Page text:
Amid reports of brutalised Dalits converting to Buddhism en masse in Gujarat’s Una district, came news of Rajputs in Uttar Pradesh’s Badayun flogging a Dalit labourer for not obeying their orders to come immediately for harvesting their wheat crop.
Sitaram, a Dalit agricultural labourer in Azampur Bisoria village in Badayun district, was tied to a tree, flogged badly and his moustache ripped out by the village thakurs. Media reports said the thakurs had asked him to cut the standing wheat crop in their fields. Sitaram reportedly told them he could come only after two days.
This infuriated the thakurs. They dragged him to the village square, tied him to a tree and thrashed him. Still not satisfied, they pulled out his moustache, said media reports.
The incident occurred on April 23 but the local police registered a case only a week later after the intervention of Superintendent of Police Jitendra Kumar Srivastav, said media reports.
UP Scheduled Castes and Scheduled Tribes Commission has taken cognisance of the incident. The UP SC ST Commission chairman Brijlal directed ADG Police (Bareilly zone) to proceed to the spot, take stern action against the culprits and ensure security of the victim of the assault. He has also sought a report on alleged police negligence and the action taken against the officers responsible.
The news comes at a time when hundreds of Dalits in Una, Gujarat converted to Buddhism on Sunday, a day before Buddha Jayanti, in reaction to the injustices meted out to them and the oppression of caste-based atrocities and discrimination.
Reacting to the development on Monday, April 30, BJP MP Udit Raj cited “social injustice” as the reason behind the move and called it “a dangerous situation”. ANI quoted him as saying: “Dalits are beaten up for even having a moustache. I don’t know what alternative they have.”
Pradip Parmar, the BJP MLA from Asarva who was present at the conversion, told the gathering, “I congratulate those who are set to take diksha… I am a BJP worker and the party gave me a ticket, but had Babasaheb not given the Constitution and the provision of reservation, I would not have become an MLA.”
The conversion ceremony was held at the village Mota Samadhiyala, 15 km from Una in the Saurashtra region of the State where four persons were flogged in 2016 for skinning a dead cow in village near Una.
Those who converted to Buddhism included the four and 45 members of their family.
Vahsram, Ramesh, Ashok and Bechar had been allegedly beaten up by ‘cow vigilantes’ while skinning the carcass of a cow in Mota Samadhiyala village on July 11, 2016. The assailants had accused the Dalits of slaughtering the cow. Balu and Kunvar, who rushed to the spot to rescue the four, and Devashi Babariya and Arjan, who tried to intervene, had also been beaten up. Later, the accused had taken Vashram, Ramesh, Ashok and Bechar to Una town, tied them to a vehicle and publicly flogged them. Videos of the incident had gone viral, leading to an outcry.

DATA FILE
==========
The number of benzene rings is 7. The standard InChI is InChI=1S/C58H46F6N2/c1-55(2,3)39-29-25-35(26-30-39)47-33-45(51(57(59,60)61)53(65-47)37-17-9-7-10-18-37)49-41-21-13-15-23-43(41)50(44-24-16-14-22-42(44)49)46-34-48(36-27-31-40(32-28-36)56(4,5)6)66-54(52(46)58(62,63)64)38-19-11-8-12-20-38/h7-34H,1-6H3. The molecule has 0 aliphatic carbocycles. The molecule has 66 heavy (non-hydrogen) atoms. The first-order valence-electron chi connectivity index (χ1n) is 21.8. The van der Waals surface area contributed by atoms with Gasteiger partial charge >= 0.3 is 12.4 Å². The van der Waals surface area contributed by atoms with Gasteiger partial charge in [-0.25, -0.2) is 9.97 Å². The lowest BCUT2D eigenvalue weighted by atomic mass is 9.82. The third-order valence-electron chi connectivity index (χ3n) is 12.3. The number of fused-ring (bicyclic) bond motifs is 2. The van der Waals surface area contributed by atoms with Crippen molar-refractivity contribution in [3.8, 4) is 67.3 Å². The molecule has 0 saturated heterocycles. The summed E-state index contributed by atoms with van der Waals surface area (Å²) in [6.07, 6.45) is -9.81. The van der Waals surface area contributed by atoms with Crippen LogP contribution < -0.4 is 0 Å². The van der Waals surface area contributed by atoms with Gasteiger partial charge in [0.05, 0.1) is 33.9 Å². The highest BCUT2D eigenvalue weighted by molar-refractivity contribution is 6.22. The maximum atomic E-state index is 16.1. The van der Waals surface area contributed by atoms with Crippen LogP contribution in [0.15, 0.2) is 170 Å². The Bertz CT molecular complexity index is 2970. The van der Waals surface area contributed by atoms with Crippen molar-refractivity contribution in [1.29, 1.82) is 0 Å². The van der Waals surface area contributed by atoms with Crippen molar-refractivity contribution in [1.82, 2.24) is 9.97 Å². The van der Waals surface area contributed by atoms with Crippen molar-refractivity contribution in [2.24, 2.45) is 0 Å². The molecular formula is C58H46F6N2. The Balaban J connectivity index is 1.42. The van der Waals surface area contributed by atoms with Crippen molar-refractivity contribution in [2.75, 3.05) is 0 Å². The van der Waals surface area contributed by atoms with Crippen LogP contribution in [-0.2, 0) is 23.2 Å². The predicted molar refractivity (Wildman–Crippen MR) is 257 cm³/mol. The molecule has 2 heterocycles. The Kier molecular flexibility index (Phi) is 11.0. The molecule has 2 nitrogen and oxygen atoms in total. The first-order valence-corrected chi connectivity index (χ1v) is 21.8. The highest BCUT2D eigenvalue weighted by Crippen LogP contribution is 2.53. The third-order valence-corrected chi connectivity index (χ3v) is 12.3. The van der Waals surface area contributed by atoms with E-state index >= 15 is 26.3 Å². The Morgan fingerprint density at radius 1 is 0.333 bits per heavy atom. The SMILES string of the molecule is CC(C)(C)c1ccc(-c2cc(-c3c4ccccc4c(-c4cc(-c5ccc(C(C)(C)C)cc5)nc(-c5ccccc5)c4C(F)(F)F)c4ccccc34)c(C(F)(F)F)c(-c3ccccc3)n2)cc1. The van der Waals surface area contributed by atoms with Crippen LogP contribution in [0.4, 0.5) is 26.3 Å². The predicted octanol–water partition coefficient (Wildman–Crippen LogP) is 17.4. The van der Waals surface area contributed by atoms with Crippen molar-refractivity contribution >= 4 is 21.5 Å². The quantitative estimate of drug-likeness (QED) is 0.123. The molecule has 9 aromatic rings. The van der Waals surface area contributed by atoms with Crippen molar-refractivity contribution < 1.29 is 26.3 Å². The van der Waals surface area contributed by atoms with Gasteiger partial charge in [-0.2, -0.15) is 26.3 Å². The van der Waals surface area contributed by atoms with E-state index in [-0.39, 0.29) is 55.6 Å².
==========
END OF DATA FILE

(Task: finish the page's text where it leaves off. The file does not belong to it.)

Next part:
Police investigation later determined that the cow had been killed by a lion.
Balu Sarvaiya, one of the converts, said, “We are embracing Buddhism today. There is no point being in a religion in which you are treated as second class,” reported The Indian Express (IE).
He said that even two years after the incident, the State government had hardly done anything for the victims, who were mercilessly flogged, tied onto an open jeep and paraded on the streets.
“It has been more than two years that our sons were flogged. The state government hasn’t given us any help so far. We haven’t got justice yet and all the accused are out on bail,” Balu Sarvaiya, the victims’ father, told TOI over the phone.
“After the incident, there was Dalit uprising. But we continued to face discrimination. Even our own community members told us not to adhere to a religion after tolerating humiliations. Even today, we shudder to see the flogging video,” Sarvaiya added.
In all, said a IE report, more than a thousand Dalits, including the family allegedly flogged by cow vigilantes in July 2016, converted to Buddhism at an event organised in Mota Samadhiyala village near Gujarat’s Una district.
Not believing in Hindu gods and goddesses was among the 22 resolutions that the converts made. The conversion will be recognised only when registered with the district collector, as per the Gujarat Freedom of Religion law.
Speaking to The Indian Express after the conversion ceremony, Balu said, “I feel relieved and empowered today. Today I junked blind faith forever. This is so liberating. After I was assaulted and humiliated, I realised that these things were burdening me. Now that I have thrown them out of the window, there will be a revolution. Now no god or goddess will prevent us from doing what we want to do. We shall study, educate ourselves and choose suitable professions.”
Ramesh told the media, “We followed Hinduism for thousands of years, but were never treated as a fellow Hindu by other faithful. We were not allowed to enter temples and were treated as untouchables. When we went to work on someone’s farm, we were asked to bring our own utensils for meals. Fed up of all these prejudices, we converted to Buddhism.”
This was the second major conversion event held in Saurashtra after one in Junagadh in late 2013.